The monk seats in silence. Only the sound of the fabric of his kesa (monk robe) can be heard each time he bends to take the lotus position. He lights up a stick of incense planted in a bowl of ashes. The smoke escapes from it as it burns, symbolizing the time passing by. The meditation can eventually begin and will last until the entire stick turns to dust.
To watch these impassive monks meditating is already amazing. A surreal aura emanates from them.
With my Western outlook and my Christian-influenced upbringing, It must be said that I have strong memories of my first steps taken around the spiritual Japanese places . This offers enough inspiration without being as complex as other religions based on too many tenets. Being invited to participate in some religious rites of temples and shrines without having to take vows or perform baptisms is a miracle. Every man and woman seemed welcome without any value judgement or questioning of their own convictions and differences. A tolerance that forces respect and opens up a new approach to spirituality to the newly arrived visitor.
I experienced my first introduction to the methods of zazen when I arrived at the Hakujukan in Fukui. This original place, an annex accommodation of the Eiheiji, the main temple of Zen Buddhism Sōtō, offers a modern approach to temple accommodation. Japanese style but luxurious, the Hakujukan also offers the services of a Zen Concierge who is a certified trainer from the Eiheiji temple and allows you to penetrate into this complex world in a very smooth way.
Practicing another zazen type alongside Takahashi-san, a monk from the Daianzenji temple in Fukui, I quickly understood that breathing was the basis of all meditations. Whatever the currents are, being conscious of how to breath and mastering it is already meditation. Something as natural as inhaling and exhaling air can then become really challenging. Because we never take the time to think that this is what we are doing at that specific moment. Here, it is a question of connecting to this unconscious act that is essential to life. We are immediately brought back to our human condition and to the most basic need, that is breathing.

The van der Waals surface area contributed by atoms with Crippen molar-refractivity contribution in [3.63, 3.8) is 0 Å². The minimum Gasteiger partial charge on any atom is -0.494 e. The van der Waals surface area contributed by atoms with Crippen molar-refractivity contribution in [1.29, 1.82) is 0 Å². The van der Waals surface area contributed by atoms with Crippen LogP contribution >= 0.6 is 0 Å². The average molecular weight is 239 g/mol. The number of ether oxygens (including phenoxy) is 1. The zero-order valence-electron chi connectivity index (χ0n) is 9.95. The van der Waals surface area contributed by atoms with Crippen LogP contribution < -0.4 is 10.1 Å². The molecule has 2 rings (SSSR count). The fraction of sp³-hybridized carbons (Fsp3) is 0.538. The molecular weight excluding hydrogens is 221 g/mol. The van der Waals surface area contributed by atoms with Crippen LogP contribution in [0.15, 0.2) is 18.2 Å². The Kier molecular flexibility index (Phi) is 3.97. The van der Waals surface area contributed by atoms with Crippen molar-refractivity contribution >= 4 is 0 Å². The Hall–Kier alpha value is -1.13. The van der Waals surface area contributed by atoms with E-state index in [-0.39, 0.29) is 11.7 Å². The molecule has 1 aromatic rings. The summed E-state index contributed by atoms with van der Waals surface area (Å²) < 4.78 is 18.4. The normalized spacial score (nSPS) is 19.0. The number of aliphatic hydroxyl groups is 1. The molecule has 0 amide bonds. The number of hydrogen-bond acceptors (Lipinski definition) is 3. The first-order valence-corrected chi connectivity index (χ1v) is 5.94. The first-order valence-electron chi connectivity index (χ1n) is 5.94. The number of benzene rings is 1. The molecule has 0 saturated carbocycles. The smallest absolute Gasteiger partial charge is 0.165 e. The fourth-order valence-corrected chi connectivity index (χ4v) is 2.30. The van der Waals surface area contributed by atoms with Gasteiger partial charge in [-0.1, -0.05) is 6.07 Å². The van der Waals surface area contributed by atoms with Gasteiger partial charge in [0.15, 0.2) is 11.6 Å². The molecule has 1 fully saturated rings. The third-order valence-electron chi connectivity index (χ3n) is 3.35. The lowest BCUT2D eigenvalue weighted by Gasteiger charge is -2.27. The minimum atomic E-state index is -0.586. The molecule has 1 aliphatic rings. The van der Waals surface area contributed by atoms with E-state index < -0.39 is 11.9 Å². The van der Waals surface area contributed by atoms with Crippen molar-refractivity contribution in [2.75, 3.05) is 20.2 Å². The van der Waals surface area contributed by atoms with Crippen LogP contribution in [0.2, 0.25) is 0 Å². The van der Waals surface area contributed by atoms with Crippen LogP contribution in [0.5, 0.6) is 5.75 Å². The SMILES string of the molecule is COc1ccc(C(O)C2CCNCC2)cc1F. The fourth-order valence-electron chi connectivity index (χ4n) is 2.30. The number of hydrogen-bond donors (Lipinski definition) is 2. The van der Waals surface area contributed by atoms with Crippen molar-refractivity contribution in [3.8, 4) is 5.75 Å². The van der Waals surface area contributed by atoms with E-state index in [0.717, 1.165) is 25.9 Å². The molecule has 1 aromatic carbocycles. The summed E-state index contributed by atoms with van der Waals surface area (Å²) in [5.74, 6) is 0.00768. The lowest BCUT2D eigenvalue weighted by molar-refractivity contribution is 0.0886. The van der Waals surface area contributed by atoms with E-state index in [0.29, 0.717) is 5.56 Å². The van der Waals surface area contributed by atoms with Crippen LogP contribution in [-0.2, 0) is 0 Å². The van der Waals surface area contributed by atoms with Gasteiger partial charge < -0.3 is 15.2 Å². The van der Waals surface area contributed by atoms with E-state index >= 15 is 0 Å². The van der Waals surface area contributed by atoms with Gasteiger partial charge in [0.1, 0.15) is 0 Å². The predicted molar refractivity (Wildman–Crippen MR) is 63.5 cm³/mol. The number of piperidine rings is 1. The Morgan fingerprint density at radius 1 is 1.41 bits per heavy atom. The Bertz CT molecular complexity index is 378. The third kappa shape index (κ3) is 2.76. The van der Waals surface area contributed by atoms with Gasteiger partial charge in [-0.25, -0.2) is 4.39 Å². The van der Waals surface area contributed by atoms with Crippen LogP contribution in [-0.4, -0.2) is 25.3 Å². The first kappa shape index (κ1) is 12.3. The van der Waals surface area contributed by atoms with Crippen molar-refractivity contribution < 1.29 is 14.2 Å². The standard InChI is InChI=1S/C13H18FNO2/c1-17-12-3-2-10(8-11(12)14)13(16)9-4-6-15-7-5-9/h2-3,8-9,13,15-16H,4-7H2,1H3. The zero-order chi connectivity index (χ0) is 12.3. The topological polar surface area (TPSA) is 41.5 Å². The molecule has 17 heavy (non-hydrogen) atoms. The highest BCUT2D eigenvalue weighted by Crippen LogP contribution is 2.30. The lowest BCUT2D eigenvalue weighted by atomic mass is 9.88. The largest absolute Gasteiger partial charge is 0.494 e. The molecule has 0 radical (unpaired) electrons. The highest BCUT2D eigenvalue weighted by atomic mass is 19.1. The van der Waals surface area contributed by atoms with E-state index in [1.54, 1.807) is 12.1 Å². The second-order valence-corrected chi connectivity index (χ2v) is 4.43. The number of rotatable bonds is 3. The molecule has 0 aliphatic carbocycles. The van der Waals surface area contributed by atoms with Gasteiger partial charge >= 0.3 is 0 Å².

Buddhist vegetarian cuisine
The Shōjin ryōri cuisine of the monks does not work in one way. Whoever receives the meal is also required to maintain essential principles. To eat is to receive life. It is to pay homage to the one who is going to gather it, to prepare it to serve it to you. Making the effort to prepare a meal is already honoring it. Waste has to be avoided and as is the tradition in Japan, it is appreciated to eat without leaving a single grain of rice in your bowl.
Like all the things that seem simple on the surface, cooking Shōjin ryōri is actually very complex. Based on the quality of the products, we are talking about fine cuisine without any artifice. The delicacy of the broths, the freshness of the vegetables cooked to perfection. Sweet but also full of taste. Once the meal is over, the stomach is full, but not heavy. We can definitely enjoy the feeling after having this delicious experience. Mind and body seem to be purified.
Breathing during meditation, to eat the monks' cuisine. Usual things, which cannot be considered difficult to carry out and yet which reveal all their importance in Buddhist spirituality. This is also true when it comes to writing. By hand, with a brush, ideograms, certainly, but still, the practice requires such concentration that the trajectory of the vision seems to shrink to only focus on the essential objective of the ritual. The heat of the body increases and, even without realizing it, we nearly end up into a meditative state.
Written by Angelo Di Genova